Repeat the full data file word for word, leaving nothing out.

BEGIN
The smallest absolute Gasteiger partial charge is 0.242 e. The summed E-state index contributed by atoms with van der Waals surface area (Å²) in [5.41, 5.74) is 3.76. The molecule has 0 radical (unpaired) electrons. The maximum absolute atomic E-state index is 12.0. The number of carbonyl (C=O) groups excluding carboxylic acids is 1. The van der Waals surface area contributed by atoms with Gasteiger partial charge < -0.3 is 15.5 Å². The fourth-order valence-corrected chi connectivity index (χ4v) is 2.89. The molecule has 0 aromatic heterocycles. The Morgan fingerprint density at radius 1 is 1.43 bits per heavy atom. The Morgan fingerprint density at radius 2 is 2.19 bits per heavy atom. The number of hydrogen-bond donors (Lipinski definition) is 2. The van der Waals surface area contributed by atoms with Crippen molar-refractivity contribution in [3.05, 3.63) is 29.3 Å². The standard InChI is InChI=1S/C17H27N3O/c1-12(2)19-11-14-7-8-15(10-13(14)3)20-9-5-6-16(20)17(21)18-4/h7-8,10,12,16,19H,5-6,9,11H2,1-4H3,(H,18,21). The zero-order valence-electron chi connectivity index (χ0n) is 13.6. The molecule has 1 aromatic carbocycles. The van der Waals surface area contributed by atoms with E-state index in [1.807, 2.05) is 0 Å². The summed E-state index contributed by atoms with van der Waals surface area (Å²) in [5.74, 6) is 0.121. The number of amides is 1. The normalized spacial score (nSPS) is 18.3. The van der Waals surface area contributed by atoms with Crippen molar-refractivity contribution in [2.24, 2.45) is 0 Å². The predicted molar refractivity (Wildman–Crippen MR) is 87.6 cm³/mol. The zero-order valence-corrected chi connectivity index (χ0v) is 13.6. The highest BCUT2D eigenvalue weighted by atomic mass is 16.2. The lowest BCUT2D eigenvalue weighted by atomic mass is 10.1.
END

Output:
The smallest absolute Gasteiger partial charge is 0.242 e. The summed E-state index contributed by atoms with van der Waals surface area (Å²) in [5.41, 5.74) is 3.76. The molecule has 0 radical (unpaired) electrons. The maximum absolute atomic E-state index is 12.0. The number of carbonyl (C=O) groups excluding carboxylic acids is 1. The van der Waals surface area contributed by atoms with Gasteiger partial charge < -0.3 is 15.5 Å². The fourth-order valence-corrected chi connectivity index (χ4v) is 2.89. The molecule has 0 aromatic heterocycles. The Morgan fingerprint density at radius 1 is 1.43 bits per heavy atom. The Morgan fingerprint density at radius 2 is 2.19 bits per heavy atom. The number of hydrogen-bond donors (Lipinski definition) is 2. The van der Waals surface area contributed by atoms with Crippen molar-refractivity contribution in [3.05, 3.63) is 29.3 Å². The standard InChI is InChI=1S/C17H27N3O/c1-12(2)19-11-14-7-8-15(10-13(14)3)20-9-5-6-16(20)17(21)18-4/h7-8,10,12,16,19H,5-6,9,11H2,1-4H3,(H,18,21). The zero-order valence-electron chi connectivity index (χ0n) is 13.6. The molecule has 1 aromatic carbocycles. The van der Waals surface area contributed by atoms with E-state index in [1.807, 2.05) is 0 Å². The summed E-state index contributed by atoms with van der Waals surface area (Å²) in [5.74, 6) is 0.121. The number of amides is 1. The normalized spacial score (nSPS) is 18.3. The van der Waals surface area contributed by atoms with Crippen molar-refractivity contribution in [2.24, 2.45) is 0 Å². The predicted molar refractivity (Wildman–Crippen MR) is 87.6 cm³/mol. The zero-order valence-corrected chi connectivity index (χ0v) is 13.6. The highest BCUT2D eigenvalue weighted by atomic mass is 16.2. The lowest BCUT2D eigenvalue weighted by atomic mass is 10.1.